Genetic markers important as heterosis predictors overlap with heterosis quantitative trait loci (QTL)

When comparing the relative importance of the 110 genetic markers as judged by their contribution to heterosis prediction with the genetic analysis of heterotic biomass QTL, a substantial overlap is observed (cf. Figure 3). In particular this is true for the following markers that bear a special meaning.

Figure 3. Discrete VIP of genetic markers for Col-heterosis and C24-heterosis prediction, including overlap with QTL.

Each of the 110 genetic markers and its position on a Chromosome (Chr) is represented by two circles. The circle size indicates high (large circles), medium and low (small circles) VIP in the genetic model for Col-heterosis (circle left of chromosome) and C24-heterosis prediction (circle right of chromosome). We refer to the VIP as high and medium, if the corresponding marker is contained in the minimal genetic model and in the optimal genetic model, respectively. Markers specific for Col-heterosis prediction and those specific for C24-heterosis prediction are coloured in dark blue and in light blue, respectively. To allow positional comparison, support intervals of biomass QTL and three kinds of heterosis related QTL detected by Meyer et al. (2008, submitted) are plotted as coloured boxes along the chromosomes (grey: biomass, green: Z2 [40], dark blue: absolute mid-parent heterosis concerning Col-0, referred to as aMPH_Col, light blue: absolute mid-parent heterosis concerning C24, referred to as aMPH_C24). Horizontal lines represent the position of genes directly involved in reactions including metabolites, which are contained in the respective minimal metabolite model and the combined genetic-metabolic model (Col: left of chromosomes, C24: right of chromosomes). For specific metabolites genes were coloured accordingly.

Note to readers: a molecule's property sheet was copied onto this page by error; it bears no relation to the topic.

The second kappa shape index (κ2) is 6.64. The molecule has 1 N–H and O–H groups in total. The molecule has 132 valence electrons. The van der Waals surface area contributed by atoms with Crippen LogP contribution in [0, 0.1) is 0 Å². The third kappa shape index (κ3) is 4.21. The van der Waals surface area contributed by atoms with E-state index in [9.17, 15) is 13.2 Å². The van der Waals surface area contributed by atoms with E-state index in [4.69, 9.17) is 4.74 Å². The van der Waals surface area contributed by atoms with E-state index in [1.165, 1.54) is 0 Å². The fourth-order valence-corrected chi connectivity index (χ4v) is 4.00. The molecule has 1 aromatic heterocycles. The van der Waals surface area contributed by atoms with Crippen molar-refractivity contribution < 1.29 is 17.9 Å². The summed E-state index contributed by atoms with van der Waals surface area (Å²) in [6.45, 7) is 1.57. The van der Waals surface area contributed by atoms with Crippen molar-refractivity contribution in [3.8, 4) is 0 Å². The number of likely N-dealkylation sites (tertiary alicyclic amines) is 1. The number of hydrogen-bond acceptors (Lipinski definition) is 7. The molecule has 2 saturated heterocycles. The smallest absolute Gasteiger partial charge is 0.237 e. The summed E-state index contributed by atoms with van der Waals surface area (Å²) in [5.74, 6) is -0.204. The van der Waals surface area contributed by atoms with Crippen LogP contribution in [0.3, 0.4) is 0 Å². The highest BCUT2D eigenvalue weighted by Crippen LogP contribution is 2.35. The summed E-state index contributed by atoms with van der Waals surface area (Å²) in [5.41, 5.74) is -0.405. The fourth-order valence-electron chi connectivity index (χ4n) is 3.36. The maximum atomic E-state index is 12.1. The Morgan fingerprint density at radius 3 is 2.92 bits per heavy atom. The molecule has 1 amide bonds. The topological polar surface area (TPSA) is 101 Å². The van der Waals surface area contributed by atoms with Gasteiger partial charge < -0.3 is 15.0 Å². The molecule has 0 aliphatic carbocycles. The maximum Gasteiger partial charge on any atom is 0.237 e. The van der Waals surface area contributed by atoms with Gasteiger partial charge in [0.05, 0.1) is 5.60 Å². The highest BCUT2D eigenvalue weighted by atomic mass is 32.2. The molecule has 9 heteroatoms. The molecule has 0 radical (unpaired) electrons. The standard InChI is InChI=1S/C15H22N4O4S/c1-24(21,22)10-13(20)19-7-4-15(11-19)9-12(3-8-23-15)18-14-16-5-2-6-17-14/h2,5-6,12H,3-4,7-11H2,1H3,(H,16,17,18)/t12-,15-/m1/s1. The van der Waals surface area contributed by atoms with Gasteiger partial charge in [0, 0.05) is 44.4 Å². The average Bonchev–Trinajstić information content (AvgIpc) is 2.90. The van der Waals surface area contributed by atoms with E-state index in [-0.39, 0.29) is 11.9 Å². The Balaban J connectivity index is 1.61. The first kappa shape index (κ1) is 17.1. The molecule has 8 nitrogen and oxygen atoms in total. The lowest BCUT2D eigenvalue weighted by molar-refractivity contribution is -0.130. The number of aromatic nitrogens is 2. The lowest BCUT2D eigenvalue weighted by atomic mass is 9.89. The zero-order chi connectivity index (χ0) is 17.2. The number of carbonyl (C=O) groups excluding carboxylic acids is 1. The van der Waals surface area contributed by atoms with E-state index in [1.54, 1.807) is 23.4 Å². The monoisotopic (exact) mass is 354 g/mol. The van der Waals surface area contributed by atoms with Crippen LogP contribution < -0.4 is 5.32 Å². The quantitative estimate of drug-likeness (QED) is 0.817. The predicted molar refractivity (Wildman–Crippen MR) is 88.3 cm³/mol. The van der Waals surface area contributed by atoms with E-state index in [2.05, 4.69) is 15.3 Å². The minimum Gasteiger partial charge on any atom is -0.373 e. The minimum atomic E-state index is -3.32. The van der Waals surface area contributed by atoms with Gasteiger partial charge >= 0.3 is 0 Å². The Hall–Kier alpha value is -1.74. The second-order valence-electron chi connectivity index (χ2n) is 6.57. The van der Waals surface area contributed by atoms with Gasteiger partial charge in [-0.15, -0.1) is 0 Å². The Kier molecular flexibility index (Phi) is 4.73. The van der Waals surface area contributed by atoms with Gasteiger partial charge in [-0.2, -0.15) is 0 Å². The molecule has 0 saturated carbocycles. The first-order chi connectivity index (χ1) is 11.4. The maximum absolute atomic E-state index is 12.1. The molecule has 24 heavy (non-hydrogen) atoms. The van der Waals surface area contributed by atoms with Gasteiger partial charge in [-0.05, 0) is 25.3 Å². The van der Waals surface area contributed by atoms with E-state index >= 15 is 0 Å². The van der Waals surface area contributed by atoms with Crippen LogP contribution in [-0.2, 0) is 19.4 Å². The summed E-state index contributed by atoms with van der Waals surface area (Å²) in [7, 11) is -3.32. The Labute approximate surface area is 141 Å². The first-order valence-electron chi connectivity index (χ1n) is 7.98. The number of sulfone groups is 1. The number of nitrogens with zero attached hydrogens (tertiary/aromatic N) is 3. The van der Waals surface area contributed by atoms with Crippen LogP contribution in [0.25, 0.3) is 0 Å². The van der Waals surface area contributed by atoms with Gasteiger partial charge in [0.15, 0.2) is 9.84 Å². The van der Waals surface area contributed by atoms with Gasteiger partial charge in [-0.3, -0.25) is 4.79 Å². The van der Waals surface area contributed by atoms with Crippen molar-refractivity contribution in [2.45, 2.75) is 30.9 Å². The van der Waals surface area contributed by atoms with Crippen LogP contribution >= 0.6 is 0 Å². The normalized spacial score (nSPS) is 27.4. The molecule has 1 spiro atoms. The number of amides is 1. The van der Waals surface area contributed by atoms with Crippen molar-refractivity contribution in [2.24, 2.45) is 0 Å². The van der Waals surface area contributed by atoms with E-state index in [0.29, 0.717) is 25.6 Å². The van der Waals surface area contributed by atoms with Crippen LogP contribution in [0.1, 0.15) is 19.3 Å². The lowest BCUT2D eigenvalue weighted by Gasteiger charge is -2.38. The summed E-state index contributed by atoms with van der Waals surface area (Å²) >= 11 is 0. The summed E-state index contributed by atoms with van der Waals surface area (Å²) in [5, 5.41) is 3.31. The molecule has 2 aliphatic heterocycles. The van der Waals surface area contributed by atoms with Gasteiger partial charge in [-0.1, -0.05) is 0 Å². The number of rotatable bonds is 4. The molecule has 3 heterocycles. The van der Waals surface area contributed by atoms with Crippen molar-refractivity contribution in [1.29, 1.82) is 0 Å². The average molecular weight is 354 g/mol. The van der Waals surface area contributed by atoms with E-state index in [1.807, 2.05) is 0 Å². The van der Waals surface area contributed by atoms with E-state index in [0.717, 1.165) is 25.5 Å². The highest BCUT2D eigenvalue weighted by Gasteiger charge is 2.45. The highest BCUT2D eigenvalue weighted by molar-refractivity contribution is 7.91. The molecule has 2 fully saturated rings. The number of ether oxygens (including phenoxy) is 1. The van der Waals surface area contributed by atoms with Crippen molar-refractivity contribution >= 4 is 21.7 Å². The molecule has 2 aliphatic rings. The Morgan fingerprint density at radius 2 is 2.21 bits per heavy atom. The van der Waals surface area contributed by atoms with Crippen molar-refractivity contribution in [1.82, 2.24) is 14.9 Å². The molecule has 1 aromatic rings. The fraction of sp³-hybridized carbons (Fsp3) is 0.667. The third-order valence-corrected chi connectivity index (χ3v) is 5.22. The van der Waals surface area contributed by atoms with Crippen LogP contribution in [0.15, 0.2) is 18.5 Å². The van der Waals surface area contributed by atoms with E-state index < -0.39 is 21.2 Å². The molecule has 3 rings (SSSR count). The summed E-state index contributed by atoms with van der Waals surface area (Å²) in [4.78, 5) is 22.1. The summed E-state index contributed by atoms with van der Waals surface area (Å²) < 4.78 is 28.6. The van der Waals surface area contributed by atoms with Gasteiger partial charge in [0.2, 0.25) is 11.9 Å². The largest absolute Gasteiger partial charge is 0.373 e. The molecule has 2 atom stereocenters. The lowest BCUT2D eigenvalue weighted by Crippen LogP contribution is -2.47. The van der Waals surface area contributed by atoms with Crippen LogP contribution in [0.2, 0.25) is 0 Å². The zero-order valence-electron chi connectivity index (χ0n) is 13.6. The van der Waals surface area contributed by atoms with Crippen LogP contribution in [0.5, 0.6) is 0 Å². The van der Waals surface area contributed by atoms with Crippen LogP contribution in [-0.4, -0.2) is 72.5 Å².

Eight genetic markers turned out to be highly predictive for heterosis in both testcross populations. This was indicated by their presence in the minimal genetic model and in the minimal combined genetic-metabolic model for both, C24- and Col-heterosis prediction. Five of those highly predictive markers are located at the top of chromosome 4, a region containing important QTL for heterosis and biomass per se [22], cf. Meyer et al. (2008 submitted). The same is true for the two highly predictive markers at chromosome 3. The remaining one important marker at bottom of chromosome 1 also coincides with one heterotic QTL (cf. Figure 3).

Fifteen genetic markers are specific for predicting heterosis in either the Col-0 or the C24 crosses. They are contained in the minimal genetic model and in the minimal combined genetic-metabolic model for one testcross population, but in none of the corresponding models for the other testcross population. Two of these markers are specific for Col-heterosis prediction. They are both located at the bottom of chromosome 3, while the thirteen markers specific for C24-heterosis prediction are distributed to all five chromosomes. Also in the case of the specific genetic markers there is some overlap with QTL (cf. Figure 3).

Identified metabolic markers deviate from normal distribution

Applying the MDL based feature selection method to the metabolic markers, we identified the most important ones with respect to heterosis prediction (cf. Tables S4 and S5). Sixteen of them are contributing to the minimal models only in the C24 testcrosses, while ten metabolic markers in our models are of specific importance with respect to Col-heterosis prediction (cf. Table 2).

Table 2. Metabolic markers highly predictive (pred) in both testcross (TC) populations and those specifically for heterosis (het) prediction in one certain testcross set-up, each in alphabetical order.

On the other hand, fourteen metabolic markers were identified as important for heterosis prediction irrespective of the parent (cf. Table 2). Five of the latter display metabolic QTL again at top of chromosome 4, including cellobiose and propanoic acid [22].